“She said a man from Pretoria had requested a sim swap for my number and asked if I knew him.

“When I said I did not, she said that she had to reverse the request and to do so she needed the PIN number she had sent to my phone.

“I refused, but she continued to insist that the man had already accessed my account.

“I asked to speak to someone higher than her, but she said I'd lose access to my number if she didn’t reverse the request to swap right away.

“Then she provided all my details — my full name, ID number, cell number, and address to convince me that she was from MTN’s legal dept. That’s when I ... provided one of the pin numbers — I had received 4 OTPs.

“At that point my phone started receiving multiple SMSs confirming purchases for Checkers vouchers, airtime, a change in my credit limit to over R19,000, data purchases and data sharing. She then cut the call.”

She went straight to her nearest MTN branch but was too late to stop purchases to the value of R16,500 being made on her account within five minutes of that call.

Please know this — thanks to a series of data leaks, all our personal information is already out there.

What they don’t have are our bank account passwords and the automatically-generated one-time passwords from our banks, which we need when making an online purchase. That’s why the crooks need to make those calls to trick us into giving that information.

So don’t believe the caller is for real just because they have information you believe only a genuine bank or cellphone company would have.

Sale or not, you’re entitled to a cooling-off period when you buy online

One of the big perks of buying online is that you get to change your mind about your purchase when it arrives — for no particular reason — and send it back for a full refund. That “cooling off” period of seven days from the day of delivery is provided for in the Electronic Communications and Transactions Act (ECTA).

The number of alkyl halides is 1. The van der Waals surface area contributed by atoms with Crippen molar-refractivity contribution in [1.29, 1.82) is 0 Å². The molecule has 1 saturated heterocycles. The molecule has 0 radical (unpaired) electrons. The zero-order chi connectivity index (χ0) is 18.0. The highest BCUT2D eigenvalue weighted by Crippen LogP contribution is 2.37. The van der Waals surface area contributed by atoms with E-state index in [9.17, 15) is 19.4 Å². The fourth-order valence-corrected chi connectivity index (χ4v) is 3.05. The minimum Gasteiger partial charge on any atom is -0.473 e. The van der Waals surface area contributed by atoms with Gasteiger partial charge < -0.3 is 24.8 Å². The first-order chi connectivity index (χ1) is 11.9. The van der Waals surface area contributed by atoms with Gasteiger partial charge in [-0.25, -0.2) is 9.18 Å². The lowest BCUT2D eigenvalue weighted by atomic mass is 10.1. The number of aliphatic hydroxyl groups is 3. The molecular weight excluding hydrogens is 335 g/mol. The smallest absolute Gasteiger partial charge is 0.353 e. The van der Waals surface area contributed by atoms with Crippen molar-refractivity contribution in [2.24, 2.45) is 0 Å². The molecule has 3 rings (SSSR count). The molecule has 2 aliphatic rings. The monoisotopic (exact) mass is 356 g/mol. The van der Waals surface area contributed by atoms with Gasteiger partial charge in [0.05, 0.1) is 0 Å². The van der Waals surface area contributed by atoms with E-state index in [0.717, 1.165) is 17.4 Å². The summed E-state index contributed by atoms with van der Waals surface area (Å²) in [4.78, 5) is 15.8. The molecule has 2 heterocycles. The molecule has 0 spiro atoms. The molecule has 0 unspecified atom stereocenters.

There are two “buts”, though — according to the act, the consumer must bear the cost of returning the unwanted item, and the online retailer has as long as 30 days in which to issue the refund.

I hear from a lot of consumers who have been denied refunds — requested within the seven-day cooling-off period — on the grounds that they bought the item on some kind of sale or promotion. Pauline’s case is typical.

“I bought sale items online — unfortunately the quality was very poor, but I have just been informed via e-mail that I cannot get a refund on sale items.

“What recourse do I have?”

The ECTA’s section relating to this cooling-off period is silent on the issue of sale items, so it applies whether an item is on sale or not. If that were not the case, all online retailers would have to do to deny their customers that cooling-off period is market all their merchandise as being permanently on sale.

So before you buy a product online which is marked as being sold at a discounted price, check out the company’s refund policy with regard to sale items. It’s much easier to avoid a retailer which isn’t complying with consumer-protecting laws than fight for your rights later.

 GET IN TOUCH: You can contact Wendy Knowler for advice with your consumer issues via e-mail: consumer@knowler.co.za or on Twitter: @wendyknowler.